Growing and finishing cattle are the major users of wheat DDGS, particularly in Canada (Newkirk, 2011). Increasing levels of wheat DDGS linearly increased DMI and reduced gain:feed ratio, but had no effect on average daily gain (Gibb et al., 2008). Wheat DDGS had a similar feeding value to barley when included at 20% (diet DM), but digestibility and energy content declined with higher levels of inclusion (Gibb et al., 2008). Replacement of barley grain with maize or wheat DDGS up to 40% (diet DM) led to higher performance (improved gain:feed ratio) with no detrimental effect on carcass yield and quality in heifers (Walter et al., 2012). Similarly, growing beef cattle could be fed on wheat distillers grain replacing barley grain without compromising feed conversion efficiency (Holtshausen et al., 2011).
In steers, there was no difference in DMI or efficiency of gain in a basal diet supplemented or not with wheat thin stillage. Carcass traits indicated a trend towards increased fat with increasing thin stillage DM concentration (Walter et al., 2012). In another trial carried out with steers, there was a linear improvement in apparent digestibility of energy of the diet as thin stillage DM concentration increased. It was concluded that supplementing growing and finishing cattle with wheat thin stillage reduced the amount of the basal diet required for gain (Fisher et al., 1999).
In heifers, a straw + ground brome hay based diet supplemented with either wheat DDGS, soybean-canola, or grain-canola did not alter intake, passage rate or digestibility. More study is required to assess the feasibility of feeding these supplements at greater levels with forage-based beef cattle diets (Kerckhove et al., 2011).
Feeding triticale DDG to beef cattle did not affect carcass and meat quality but it increased n-3 fatty acids and reduced trans-fatty acids contents in the meat (He et al., 2012).
Effects on feeding behavior and digestion in cattle
Moderate amounts of wheat DDGS were used to replace both barley grain and silage to meet energy and fibre requirements of finishing cattle. However, when silage content was very low (under 10%), wheat DDGS was not an efficient fibre source and it decreased rumen pH even though the rapidly fermentable starch content of the diet was considerably reduced (Li et al., 2011). When barley grain was replaced with wheat DDG and maize DDG in diets fed to growing beef cattle feeding behaviour and incidence of rumen acidosis were unchanged (Holtshausen et al., 2011). Increasing the inclusion rate of wheat DDGS in a barley-based finishing cattle diet resulted in decreasing rumen propionate levels, whereas butyrate level increased (Walter et al., 2012). Replacement of barley grain with up to 40% wheat or maize DDGS did not mitigate rumen pH conditions associated with mild to moderate acidosis in heifers fed a barley-based finishing diet (Walter et al., 2012).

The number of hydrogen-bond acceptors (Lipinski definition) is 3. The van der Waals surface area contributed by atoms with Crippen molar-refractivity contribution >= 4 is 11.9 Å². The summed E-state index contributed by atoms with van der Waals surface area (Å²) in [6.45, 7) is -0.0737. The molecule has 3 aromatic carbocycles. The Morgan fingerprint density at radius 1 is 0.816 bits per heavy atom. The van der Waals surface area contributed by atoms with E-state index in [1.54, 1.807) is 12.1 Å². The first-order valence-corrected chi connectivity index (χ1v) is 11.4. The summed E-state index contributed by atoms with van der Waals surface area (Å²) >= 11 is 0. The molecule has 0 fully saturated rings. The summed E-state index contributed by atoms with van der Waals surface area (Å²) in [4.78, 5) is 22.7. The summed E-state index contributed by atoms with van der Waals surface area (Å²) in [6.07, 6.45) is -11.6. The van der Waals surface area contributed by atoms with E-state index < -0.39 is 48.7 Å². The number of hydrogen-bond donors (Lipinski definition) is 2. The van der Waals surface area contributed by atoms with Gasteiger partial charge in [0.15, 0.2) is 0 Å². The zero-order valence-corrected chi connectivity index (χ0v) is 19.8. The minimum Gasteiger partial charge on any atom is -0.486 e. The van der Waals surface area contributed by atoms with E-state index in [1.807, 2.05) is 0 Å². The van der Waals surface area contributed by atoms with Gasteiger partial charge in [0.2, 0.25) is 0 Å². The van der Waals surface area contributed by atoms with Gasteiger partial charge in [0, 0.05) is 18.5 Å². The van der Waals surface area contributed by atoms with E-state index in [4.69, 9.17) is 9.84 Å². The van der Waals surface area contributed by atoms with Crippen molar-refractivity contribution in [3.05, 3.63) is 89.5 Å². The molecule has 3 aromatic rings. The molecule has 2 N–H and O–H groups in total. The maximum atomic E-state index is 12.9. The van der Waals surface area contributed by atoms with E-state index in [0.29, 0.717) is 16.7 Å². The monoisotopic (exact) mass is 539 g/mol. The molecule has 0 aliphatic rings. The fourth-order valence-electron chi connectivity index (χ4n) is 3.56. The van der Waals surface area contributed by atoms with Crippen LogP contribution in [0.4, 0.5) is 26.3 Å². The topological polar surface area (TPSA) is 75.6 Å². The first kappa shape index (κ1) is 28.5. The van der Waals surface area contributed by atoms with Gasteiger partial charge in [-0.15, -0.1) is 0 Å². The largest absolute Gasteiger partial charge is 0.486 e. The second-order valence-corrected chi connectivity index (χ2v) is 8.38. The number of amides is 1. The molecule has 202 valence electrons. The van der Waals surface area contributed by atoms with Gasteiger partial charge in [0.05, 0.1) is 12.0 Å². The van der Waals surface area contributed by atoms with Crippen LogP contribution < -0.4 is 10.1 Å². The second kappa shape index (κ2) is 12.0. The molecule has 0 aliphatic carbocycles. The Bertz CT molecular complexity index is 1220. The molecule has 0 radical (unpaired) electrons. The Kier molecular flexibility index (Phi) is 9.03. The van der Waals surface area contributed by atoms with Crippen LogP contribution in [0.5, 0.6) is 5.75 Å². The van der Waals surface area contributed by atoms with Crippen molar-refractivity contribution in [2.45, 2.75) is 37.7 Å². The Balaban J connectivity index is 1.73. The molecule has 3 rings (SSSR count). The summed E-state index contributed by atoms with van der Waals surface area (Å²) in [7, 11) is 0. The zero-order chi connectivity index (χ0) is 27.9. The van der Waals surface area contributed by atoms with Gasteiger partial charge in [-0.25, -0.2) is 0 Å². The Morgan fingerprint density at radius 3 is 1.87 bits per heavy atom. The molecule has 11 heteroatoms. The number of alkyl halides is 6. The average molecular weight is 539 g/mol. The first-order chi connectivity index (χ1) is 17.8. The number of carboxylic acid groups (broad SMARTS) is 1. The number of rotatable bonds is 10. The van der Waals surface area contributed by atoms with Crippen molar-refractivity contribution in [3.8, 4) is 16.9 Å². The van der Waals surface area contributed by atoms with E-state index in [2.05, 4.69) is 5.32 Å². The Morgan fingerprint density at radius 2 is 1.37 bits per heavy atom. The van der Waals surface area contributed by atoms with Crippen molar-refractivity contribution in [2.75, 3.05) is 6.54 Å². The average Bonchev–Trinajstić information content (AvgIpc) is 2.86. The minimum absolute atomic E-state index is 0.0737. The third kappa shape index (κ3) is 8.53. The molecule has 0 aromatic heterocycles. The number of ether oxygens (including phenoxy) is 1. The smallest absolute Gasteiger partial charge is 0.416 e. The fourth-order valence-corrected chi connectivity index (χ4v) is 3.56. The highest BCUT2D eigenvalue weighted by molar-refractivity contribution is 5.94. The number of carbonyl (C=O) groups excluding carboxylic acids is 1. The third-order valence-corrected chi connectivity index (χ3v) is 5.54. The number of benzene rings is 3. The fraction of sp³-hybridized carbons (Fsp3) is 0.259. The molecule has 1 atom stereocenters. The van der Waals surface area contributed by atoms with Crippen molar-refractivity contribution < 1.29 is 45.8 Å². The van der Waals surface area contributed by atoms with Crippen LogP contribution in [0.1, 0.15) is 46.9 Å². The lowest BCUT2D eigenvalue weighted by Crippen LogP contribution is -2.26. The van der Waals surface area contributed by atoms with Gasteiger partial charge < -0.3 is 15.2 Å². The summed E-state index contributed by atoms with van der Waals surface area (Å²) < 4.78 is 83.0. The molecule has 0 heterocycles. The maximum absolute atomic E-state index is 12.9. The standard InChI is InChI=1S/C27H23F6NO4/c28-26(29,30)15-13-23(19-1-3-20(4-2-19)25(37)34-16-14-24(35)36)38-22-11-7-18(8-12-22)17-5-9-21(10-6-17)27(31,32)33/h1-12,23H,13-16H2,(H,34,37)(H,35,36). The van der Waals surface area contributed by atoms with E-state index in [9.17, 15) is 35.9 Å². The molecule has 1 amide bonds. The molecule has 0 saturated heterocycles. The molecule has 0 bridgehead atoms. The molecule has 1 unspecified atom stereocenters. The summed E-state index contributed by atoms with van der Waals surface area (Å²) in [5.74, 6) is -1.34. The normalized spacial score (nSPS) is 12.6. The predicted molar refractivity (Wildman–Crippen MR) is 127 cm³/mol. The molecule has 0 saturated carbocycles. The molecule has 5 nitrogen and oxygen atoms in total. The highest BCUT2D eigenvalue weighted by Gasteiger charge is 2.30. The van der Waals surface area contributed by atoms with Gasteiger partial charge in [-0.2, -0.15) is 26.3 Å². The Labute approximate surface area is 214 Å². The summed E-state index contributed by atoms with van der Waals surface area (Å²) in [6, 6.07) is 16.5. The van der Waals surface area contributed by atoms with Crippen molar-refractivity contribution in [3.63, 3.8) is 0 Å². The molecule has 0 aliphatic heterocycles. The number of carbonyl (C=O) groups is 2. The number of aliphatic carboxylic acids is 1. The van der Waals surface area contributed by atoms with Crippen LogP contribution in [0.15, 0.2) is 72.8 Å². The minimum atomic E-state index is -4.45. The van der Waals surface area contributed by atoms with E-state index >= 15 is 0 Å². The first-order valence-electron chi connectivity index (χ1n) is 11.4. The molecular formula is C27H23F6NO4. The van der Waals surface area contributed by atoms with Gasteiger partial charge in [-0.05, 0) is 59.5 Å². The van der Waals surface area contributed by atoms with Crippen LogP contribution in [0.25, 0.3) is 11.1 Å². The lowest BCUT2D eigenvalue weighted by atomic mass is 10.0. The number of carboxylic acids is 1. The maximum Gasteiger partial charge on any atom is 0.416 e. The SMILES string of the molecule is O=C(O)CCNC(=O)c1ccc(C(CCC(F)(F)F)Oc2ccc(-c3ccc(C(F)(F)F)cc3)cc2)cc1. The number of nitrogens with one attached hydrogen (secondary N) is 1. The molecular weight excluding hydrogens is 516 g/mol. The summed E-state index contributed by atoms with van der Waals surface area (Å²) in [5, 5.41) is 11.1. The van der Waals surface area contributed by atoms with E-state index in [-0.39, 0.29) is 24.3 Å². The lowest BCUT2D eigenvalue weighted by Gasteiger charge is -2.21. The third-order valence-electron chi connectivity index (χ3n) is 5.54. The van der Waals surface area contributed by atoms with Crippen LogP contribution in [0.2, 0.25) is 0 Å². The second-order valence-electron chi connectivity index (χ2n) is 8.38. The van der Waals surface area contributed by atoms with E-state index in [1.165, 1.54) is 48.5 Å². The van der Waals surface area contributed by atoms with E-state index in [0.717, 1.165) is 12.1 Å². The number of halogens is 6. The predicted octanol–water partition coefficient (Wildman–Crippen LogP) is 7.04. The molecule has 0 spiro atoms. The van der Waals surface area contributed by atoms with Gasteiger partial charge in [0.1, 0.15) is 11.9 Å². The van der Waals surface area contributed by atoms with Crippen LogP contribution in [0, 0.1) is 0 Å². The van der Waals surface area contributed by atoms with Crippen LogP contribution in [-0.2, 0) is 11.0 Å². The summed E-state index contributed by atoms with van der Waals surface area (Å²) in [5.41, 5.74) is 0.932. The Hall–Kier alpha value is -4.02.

Because of its protein content, wheat DDGS can be used as a substitute to rapeseed meal and even sometimes to soybean meal. Studies have shown that this substitution does not affect rumen fermentation, microbial protein production and milk yield (Azarfar et al., 2013; Abdelqader et al., 2013; Chibisa et al., 2012; Franke et al., 2009; Penner et al., 2009). The partial substitution of dietary concentrates with wheat DDGS does not generally affect milk yield, milk composition or chewing activity (Penner et al., 2009). However, when wheat DDGS was used as a forage substitute, it did not promote chewing activity to the same extent as barley silage, resulting in reduced milk fat concentration and a higher risk of rumen acidosis (Penner et al., 2009). Partially replacing barley silage with wheat DDGS was able to improve productivity of lactating dairy cows, but decreased chewing time, rumen pH, and milk fat concentration. That response was not alleviated by the addition of alfalfa hay (Zhang et al., 2010).
Feeding increasing amounts of wheat DDGS can alter the fatty acid profile of milk fat. There was a linear increase in milk concentrations of CLA cis-9, trans-11, trans-13, C18:1 trans-11, and total CLA, when the level of wheat DDGS increased (Chibisa et al., 2013).
In growing lambs, wheat DDGS and triticale DDGS replaced a mixture of barley grain and rapeseed meal at 20% dietary level (DM basis) without adversely affecting DM intake, average daily gain and carcass characteristics. Including triticale DDGS improved the fatty acid profile of subcutaneous fat (McKeown et al., 2010b). In lambs, triticale DDGS replaced up to 60% barley grain without adverse affects on growth performance or carcass traits (McKeown et al., 2010a). In finishing lambs, replacing rapeseed meal and part of the barley grain with 20% (DM basis) of either high-oil maize DDGS, low-oil maize DDGS or wheat DDGS, maintained healthy rumen function, growth performance and carcass characteristics (O'Hara et al., 2011).